The collected fecal samples were immediately placed under anaerobic conditions using the Anaero-Pack system (Mitsubishi Gas Chemical Co.), and transported at 4°C to the laboratory within 24 h. Three grams of wet fecal sample were suspended vigorously in phosphate-buffered saline (8 mM Na2HPO4, 137 mM NaCl, 2.7 mM KCl, and 1.5 mM KH2PO4). The suspension was filtered through a 100 µm mesh nylon filter (Falcon). The bacterial cells in the filtrates were collected by centrifugation at 5000 × g for 10 min at 4°C, suspended in 10 ml of Tris–EDTA containing 10 mM Tris-HCl and 1 mM EDTA (pH 8), and then used for DNA isolation. The lysis of bacterial cells was carried out under almost the same conditions as those described in the literature.26 In brief, 1.5 mg of lysozyme was added to 10 ml of cell suspension. After incubation at 37°C for 1 h with gentle mixing, 2 mg of proteinase K were added and the mixture was incubated at 55°C for 5 min. Subsequently, 1.2 ml of 10% (wt/vol) sodium dodecyl sulfate was added to the cell suspension, which was further incubated at 55°C for 1 h with gentle mixing. High-molecular-weight DNA was isolated and purified by phenol/chloroform extraction, RNase A treatment, ethanol, and finally polyethyleneglycol precipitation.

To assess the efficiency of cell lysis, the total number of microbial cells was determined before and after the lytic treatment. A chamber with a depth of 0.02 mm (Erma, Tokyo, Japan) was used for the bacterial cell counting under a phase-contrast microscope (Leica; Leitz DMR model). The cell counting was repeated three times for each sample. The average efficiency of the cell lysis was apparently around 70% or more.

2.3. DNA sequencing, assembly, and gene prediction

Shotgun libraries were constructed from randomly sheared bacterial DNA (2–3 kb) (HydroShear, GeneMachines) and the pUC18 vector. Template DNA for the sequencing was prepared by polymerase chain reaction (PCR) amplification of the insert DNA using a TaKaRa ExTaq kit (Takara Bio) and GeneAmp PCR System 9700 (ABI) as described previously.27 Sequencing was carried out for both ends of the clones using the BigDye v3.1 chemistry on ABI3730 sequencers (ABI) or the ET chemistry on MegaBACE4500 sequencers (GE Healthcare). The shotgun reads from each sample were individually assembled to generate non-redundant metasequences using the PCAP software28 with default parameters.

The MetaGene program,29 which is based on a Hidden Markov Model (HMM) algorithm, was employed to predict potential protein-coding regions (open reading frames, ORFs ≥20 amino acids) from the metasequences of each sample. Prior to gene finding, we masked low-quality sequences (Phred score <15) using ‘Xs’.

2.4. Database construction

The ‘in-house extended NR database’ included the data set from the GenBank non-redundant amino-acid database (version 26, May 2007) plus a dataset obtained by MetaGene prediction from 44 unpublished microbial genome sequences (Supplementary Table S1). These unpublished sequences were obtained from the public database and the websites of the Genome Sequencing Center of Washington University, St Louis (http://genome.wustl.edu/sub_genome_group_index.cgi?GROUP = 3) and the Human Metagenome Consortium Japan (HMGJ; http://www.metagenome.jp/). The ‘reference dataset for COG (Cluster of Orthologous Groups of proteins) assignment’ (Supplementary Table S2) contained 343 microbial genome sequences where COG assignment has been made for all the genes by the NCBI. The ‘in-house reference database’ (referred to as ‘Ref-DB’) was constructed by selecting 243 microbial genomes (Supplementary Table S3) from the reference dataset for COG assignment. To avoid the effect of multiply sequenced species, we selected one representative strain from each species. To identify the genomic features specific to human gut microbiomes, known gut microbes were also excluded from Ref-DB.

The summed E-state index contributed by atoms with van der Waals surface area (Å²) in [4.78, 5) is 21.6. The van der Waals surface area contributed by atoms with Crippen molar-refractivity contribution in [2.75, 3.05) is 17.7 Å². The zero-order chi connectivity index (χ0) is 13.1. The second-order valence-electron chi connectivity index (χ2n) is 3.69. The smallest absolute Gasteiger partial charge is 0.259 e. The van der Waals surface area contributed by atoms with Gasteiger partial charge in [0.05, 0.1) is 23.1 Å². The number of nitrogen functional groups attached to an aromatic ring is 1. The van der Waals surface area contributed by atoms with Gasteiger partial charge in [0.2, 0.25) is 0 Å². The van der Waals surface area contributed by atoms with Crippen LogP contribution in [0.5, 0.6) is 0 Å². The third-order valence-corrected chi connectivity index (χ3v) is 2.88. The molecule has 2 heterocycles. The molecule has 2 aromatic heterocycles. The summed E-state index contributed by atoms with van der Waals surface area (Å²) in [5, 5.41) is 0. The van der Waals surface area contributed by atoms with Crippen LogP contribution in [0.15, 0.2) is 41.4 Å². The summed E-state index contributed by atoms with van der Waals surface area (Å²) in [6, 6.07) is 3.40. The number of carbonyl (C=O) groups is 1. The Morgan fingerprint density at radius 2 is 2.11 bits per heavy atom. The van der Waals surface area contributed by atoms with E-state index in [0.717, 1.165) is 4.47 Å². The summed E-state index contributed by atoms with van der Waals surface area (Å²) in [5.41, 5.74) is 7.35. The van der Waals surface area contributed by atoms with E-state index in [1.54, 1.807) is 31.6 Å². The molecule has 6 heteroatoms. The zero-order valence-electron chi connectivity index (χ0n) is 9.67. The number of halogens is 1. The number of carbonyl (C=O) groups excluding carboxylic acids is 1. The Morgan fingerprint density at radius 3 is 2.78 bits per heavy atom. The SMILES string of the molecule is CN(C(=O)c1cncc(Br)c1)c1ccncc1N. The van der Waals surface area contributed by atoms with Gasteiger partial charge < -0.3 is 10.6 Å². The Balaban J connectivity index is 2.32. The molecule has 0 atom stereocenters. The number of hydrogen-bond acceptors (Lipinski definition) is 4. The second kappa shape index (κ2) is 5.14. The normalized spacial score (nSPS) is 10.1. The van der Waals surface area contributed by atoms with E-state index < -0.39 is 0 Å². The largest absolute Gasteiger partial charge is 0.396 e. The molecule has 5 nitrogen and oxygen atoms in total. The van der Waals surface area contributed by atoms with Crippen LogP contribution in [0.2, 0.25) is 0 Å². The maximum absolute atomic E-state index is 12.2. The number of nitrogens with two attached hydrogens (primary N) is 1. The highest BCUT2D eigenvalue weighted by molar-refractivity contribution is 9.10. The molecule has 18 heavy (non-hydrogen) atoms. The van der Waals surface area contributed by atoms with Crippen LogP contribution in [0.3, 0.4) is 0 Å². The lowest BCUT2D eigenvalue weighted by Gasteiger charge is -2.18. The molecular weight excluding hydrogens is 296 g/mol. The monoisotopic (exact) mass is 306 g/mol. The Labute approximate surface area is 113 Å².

To search for the genes related to the Tn1549-like conjugative transposons (CTns), we also constructed a modified Ref-DB by adding the genes on Tn1549 from Enterococcus faecalis strain BM4382 (AAF72340-68)30 and on CTn2, CTn4, and CTn5 of Clostridium difficile strain 630.31 Since Ref-DB originally includes those on the Tn1549-like CTns from E. faecalis strain V583 32 and Streptococcus pyogenes strain MGAS10750,33 the modified Ref-DB contains six known Tn1549-like CTns.

2.5. Clustering analysis of pairwise microbiome comparison

BLASTP34 analyses of all protein sequences from one microbiome against all those from every other were used to estimate the genomic similarities existing in all possible microbiome comparisons.18,35 Bit-scores of the best hits from every single sequence from one microbiome against another were summed up to yield a cumulative pairwise bit-score value. The cumulative bit-score values from all possible pairwise comparisons were then used to construct a distance matrix.18 Since the cumulative bit-score values from microbiome A to microbiome B [denoted as Σ(A,B)] is not equal to that from microbiome B to microbiome A [Σ(B,A)] in the non-reciprocal BLASTP analysis, we used the minimum of the two values, min[Σ(A,B), Σ(B,A)], as a measure of the similarity between microbiomes A and B. To normalize the differences derived from the size differences among the microbiomes, we calculated the measure of genome conservation distance, D2.36,37 The obtained distance matrix was then used for clustering by the multi-dimensional scaling (MDS) method.

2.6. Taxonomic assignment

Taxonomic assignment of protein-coding genes was performed according to the best-hit pairs in the BLASTP analysis against the in-house extended NR database where the taxonomic information for all genes is available. For the first screening, all BLASTP results were filtered by e-value (≤1.0e − 8) and hit length coverage (≥50% of a query sequence). Then, to tentatively assign the taxonomic origins of the genes, we adopted a 90% BLASTP identity threshold. The genes with best-hit pairs under the threshold were assigned as ‘No hits’.